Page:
The computer was fed punched tape, and the procedure was that first the tape was punched, then it was fed into the computer, and at last the result was printed by a separate type writer. Unfortunately it happened that the service of the computer – which was situated in Uppsala – was done by the IBM office in Stockholm. The service of the type writer, however, was done by the IBM office in Gävle. It was impossible for an engineer from one office to work on the computer without one from the other office being present.  In addition, it wasn’t always obvious if the fault was with the computer or with the type writer, or with both.  Eventually, it was approved that one technician was allowed to handle all the problems, and then the service work ran more smoothly.

The responsibility for the operation of the IBM 1620 was placed under the Committee of Mathematics Machinery at Uppsala University, and Professor Carleson was the president. The daily operation was done by the Mathematical Machine Group at the institution of Physics, led by Werner Schneider and three employees.

Naturally, the IBM 1620 was not enough for all the calculations to be done at Uppsala University, especially at the institution of Physics. Even before the IBM 1620 was installed, the need for big capacity computers was met by the free time offered by Count Lewenhaupt with the IBM mainframe computer in Paris, and then in New York. With the help of research colleagues, Werner succeeded to get free time with the mainframe computers in Madison, WI, and Cern in Geneva. The IBM 1620 was essential in Sweden to test and control the programs before they were sent off.

Beginning in 1962 (?), researchers at Swedish universities and colleges also got the ability to use the mainframe computer IBM 7090 at FOA (the Swedish Defence Research Establishment) free of charge (after they had applied for permission and carefully stated the purpose).

For a couple of years there was a relatively good supply of machine time. But as early as 1962 it was understood that Uppsala University would need its own mainframe computer, at the latest by 1964. After an application with the Committee of Mathematics Machinery, it suggested to the government that Uppsala University and the Swedish University of Agricultural Sciences should have 4,403,000 SEK in order to purchase a computer plant.  It was a considerable sum at that time.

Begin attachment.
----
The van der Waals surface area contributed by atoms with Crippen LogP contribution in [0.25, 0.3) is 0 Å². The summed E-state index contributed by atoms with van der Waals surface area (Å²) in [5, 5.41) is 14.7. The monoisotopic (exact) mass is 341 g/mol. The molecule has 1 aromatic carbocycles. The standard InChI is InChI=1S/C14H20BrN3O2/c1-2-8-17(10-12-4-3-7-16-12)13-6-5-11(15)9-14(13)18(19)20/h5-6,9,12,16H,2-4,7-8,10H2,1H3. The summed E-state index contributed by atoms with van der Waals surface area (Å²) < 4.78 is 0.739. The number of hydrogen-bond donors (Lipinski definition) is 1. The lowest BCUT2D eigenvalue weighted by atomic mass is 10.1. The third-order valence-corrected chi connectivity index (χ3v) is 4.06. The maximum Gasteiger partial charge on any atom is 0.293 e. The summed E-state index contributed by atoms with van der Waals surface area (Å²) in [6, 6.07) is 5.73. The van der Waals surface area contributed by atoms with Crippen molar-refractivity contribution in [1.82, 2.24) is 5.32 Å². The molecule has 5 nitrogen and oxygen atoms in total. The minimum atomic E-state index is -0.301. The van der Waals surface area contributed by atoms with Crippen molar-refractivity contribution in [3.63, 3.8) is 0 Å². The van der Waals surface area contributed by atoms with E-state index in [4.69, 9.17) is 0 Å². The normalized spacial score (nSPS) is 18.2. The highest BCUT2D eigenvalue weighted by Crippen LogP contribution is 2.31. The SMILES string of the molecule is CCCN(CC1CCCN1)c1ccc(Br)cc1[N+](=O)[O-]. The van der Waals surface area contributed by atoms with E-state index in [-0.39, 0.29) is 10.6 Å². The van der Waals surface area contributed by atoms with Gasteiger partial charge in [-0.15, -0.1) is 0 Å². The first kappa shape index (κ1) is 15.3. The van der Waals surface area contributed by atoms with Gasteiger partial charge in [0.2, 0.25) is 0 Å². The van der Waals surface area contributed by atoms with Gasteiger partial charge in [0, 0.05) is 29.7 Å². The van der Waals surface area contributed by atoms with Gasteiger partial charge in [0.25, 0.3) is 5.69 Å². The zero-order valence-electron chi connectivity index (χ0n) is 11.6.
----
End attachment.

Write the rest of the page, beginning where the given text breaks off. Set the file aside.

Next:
However, it was turned down. The explanation by Sträng, the Secretary of the Treasury, was:

“I have previously, in connection with the proposal concerning the ADB-organization, suggested a special investigation of the organization of the mathematical computer processing and the connected research. Out of concern for that, at this point, I’m not prepared to approve the suggestion of the Committee of Mathematics Machinery about acquisition and means for next fiscal year for a computer plant for Uppsala University and the Swedish University of Agricultural Sciences.”

Sträng said that he had just appointed the so-called Council of Experts, whose task it was to create a plan for the future provision of all finance to the public sector except Defense. The result consequently had to be awaited.

The fact that the application was turned down was nothing short of a disaster for the work in Uppsala. However, Werner Schneider had helped the Committee of Mathematics Machinery to prepare the material for the application, and afterwards went through the explanation for why it was turned down. He then found out that one of the principal ‘adversaries’ was Åke Pernelid, Director of the Statistics for Sweden in Stockholm. Schneider contacted Pernelid, a former student at Uppsala. He had previously been the CEO of ADB at Sandviken and was considered to be very well informed about the status of computers in Sweden. However, Pernelid hadn’t at all realized what a disaster it was when Uppsala’s application for a grant for computer machinery was turned down.

Schneider’s rather upset speech  on a Saturday morning led to Pernelid suggesting  a meeting three days later in Uppsala, as he was going for a short vacation in his brother-in-law’s summer house outside Uppsala. During this meeting, Pernelid was informed about the catastrophic situation when it came to Uppsala University’s access to computer resources:

  • The access to the only mainframe computer, the IBM 7090 at FOA, had been withdrawn.
  • The Atomics Research Council and Research Council of Natural Sciences had turned down grants for the staff at the IBM 1620 facility at the Department of Physics.